need help with your account or subscription? click here to email us (or see the contact page)
join telegramNEW! discord
jump to exam page:
search for anything ⋅ score predictor (โ€œpredict me!โ€)
NBME 20 Answers

nbme20/Block 4/Question#20 (reveal difficulty score)
A 5-year-old boy is brought to the physician ...
Hypophosphatemia ๐Ÿ” / ๐Ÿ“บ / ๐ŸŒณ / ๐Ÿ“–
tags: renal

 Login (or register) to see more

 +29  upvote downvote
submitted by โˆ—imgdoc(182)

You can cross out the top three answer choices, A,B,C. You wont be reabsorbing anything in the PCT in fanconi's syndrome. Looking at hypokalemia, hyponatremia, and hypophosphatemia now. Hypokalemia can't be correct because even though potassium is lost it will be reabsorbed at the later thick ascending loop and if that doesnt make sense, the body will adjust for low serum potassium but activating the H+/K+ pump on cells. It isn't hyponatremia because at the collecting duct principal cells, reabsorption will occur. This leaves hypophosphatemia as the correct and only answer choice.

 Login (or register) to see more
imgdoc  by* +2
larascon  Excellent explanation, thank you ! +2
waterloo  It's worth mentioning, that 25% of Na is reabs in the thicc ascending limb. 67% of filtered Na is reabsorbed in the PCT, whereas 85% of phosphate reabsorbed in the PCT. So pt more likely to show Hypophos. +4
coconut  UWorld QID:7626 says lab results in people with Fanconi syndrome will show hypokalemia +
j44n  coconut i thought that too but then i remebred fanconi is associated with hypophosphatemic rickets/ VIT D resistant rickets and this little dude is going to be growing because he's 5 and thats gonna increase the demand for phosphate in his body +1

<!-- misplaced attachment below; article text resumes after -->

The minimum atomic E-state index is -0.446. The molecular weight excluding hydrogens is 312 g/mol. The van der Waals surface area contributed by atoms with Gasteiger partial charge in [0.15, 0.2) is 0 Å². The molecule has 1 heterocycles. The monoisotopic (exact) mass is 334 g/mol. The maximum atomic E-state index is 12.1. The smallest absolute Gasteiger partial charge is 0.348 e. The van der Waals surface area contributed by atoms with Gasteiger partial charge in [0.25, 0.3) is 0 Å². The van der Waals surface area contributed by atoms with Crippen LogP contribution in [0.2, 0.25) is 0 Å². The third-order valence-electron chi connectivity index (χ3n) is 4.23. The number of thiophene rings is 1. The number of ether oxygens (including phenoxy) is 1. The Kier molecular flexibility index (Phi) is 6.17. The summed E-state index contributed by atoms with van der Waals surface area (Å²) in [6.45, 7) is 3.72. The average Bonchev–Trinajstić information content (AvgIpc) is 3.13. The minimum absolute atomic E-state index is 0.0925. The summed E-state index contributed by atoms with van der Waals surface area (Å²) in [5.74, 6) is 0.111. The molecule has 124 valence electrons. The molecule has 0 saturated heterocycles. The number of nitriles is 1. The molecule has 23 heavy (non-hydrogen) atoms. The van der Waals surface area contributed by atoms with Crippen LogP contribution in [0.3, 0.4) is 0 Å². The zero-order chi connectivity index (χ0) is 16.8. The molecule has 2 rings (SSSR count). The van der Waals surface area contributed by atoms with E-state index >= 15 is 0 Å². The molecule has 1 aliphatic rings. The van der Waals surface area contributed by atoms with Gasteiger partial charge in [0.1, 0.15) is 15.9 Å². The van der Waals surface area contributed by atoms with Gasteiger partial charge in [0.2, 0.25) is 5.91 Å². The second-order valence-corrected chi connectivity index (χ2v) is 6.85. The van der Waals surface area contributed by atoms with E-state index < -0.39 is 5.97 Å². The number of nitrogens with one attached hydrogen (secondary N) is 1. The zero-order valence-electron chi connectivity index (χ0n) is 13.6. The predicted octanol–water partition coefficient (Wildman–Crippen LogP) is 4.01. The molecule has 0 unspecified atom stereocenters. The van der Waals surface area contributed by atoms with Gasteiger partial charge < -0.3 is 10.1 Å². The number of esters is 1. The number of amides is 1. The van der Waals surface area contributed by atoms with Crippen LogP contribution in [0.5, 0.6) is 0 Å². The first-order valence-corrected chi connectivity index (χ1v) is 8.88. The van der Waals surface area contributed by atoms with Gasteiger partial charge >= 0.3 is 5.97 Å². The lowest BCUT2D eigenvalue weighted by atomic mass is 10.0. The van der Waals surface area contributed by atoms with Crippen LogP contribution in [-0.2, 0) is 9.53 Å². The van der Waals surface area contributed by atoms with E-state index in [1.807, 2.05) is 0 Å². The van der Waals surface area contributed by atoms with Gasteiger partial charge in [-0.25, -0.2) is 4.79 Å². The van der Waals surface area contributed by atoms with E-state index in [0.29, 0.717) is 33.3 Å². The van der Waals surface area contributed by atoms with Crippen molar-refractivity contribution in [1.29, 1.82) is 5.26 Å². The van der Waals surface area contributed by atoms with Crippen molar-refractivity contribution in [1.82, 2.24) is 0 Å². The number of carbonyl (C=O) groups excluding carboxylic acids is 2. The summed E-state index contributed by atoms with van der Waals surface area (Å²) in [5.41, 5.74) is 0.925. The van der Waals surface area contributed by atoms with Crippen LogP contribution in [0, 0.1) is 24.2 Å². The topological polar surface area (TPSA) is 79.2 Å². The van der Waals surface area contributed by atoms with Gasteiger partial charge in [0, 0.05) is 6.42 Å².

habs741  Many sources (Medscape, UpToDate, random journal articles) all describe Fanconi presenting with hypokalemia. I believe the mechanisms is loss of PCT reabsorption of Na causeing increased Na delivery distally where it needs to be reabsorbed. In the collecting duct that will result in K wasting. So hypokalemia and hypophosphatemia are both true, which makes this a bad question IMO. But I could see NBME arguing that hypophosphatemia is the "best" answer because it's more directly related to the PCT defect and always true (vs hypokalemia which is not necessarily present and is indirectly related to the PCT defect.) Still think it's a lame question though. +

 +5  upvote downvote
submitted by โˆ—celeste(96)

This sounds like Fanconi syndrome. The proximal tubular epithelial cells have a hard time reabsorbing filtrate, so you'll see a loss of phosphate, amino acids, bicarbonate, and glucose.

 Login (or register) to see more
medschul  Wouldn't Fanconi syndrome also cause hypokalemia though? +4
yotsubato  Especially considering the fact that the DCT will be working in overdrive to compensate for lost solutes??? +1
nala_ula  This question did not make sense to me at all. I knew it was Fanconi syndrome yet didn't select the obvious answer because it said "follow up examination 1 week after diagnosis". I thought it would already be in treatment... I searched (now) and it says that treatment is basically replenishing was is lost in the urine. So definitely the wording is like wtf to me +1
sugaplum  I was thinking since it affected the PCT that Na resorption would be affected as well? But I guess the other segments will pick up the slack? +

 -7  upvote downvote
submitted by โˆ—mdmikek89(6)

Y'all over complicate this shit so hard. Whether or not its Fanconi, it says Proximal Tubule defect. 85% of phosphate is reabsorbed here. If its defective, phosphate re-absorption is decreased.


 Login (or register) to see more
meddoc2023  Yes and sodium absorption would be affected too I believe because the PCT is affected +

Must-See Comments from nbme20

amorah on Cytomegalovirus infection
masonkingcobra on Contact with parakeets
hayayah on Capillary hydrostatic: increased; ...
hayayah on X chromosome-linked isoenzymes
medbitch94 on Mannose 6-phosphate
hello on Capillary hydrostatic: increased; ...
hayayah on Osteoblasts
imgdoc on Hypophosphatemia
hayayah on Missense
celeste on 50%
justgettinby on Omeprazole
andrewk1 on Cold, dry air
strugglebus on Drug effect
yotsubato on Jugular venous pressure of 12 mm Hg

search for anything NEW!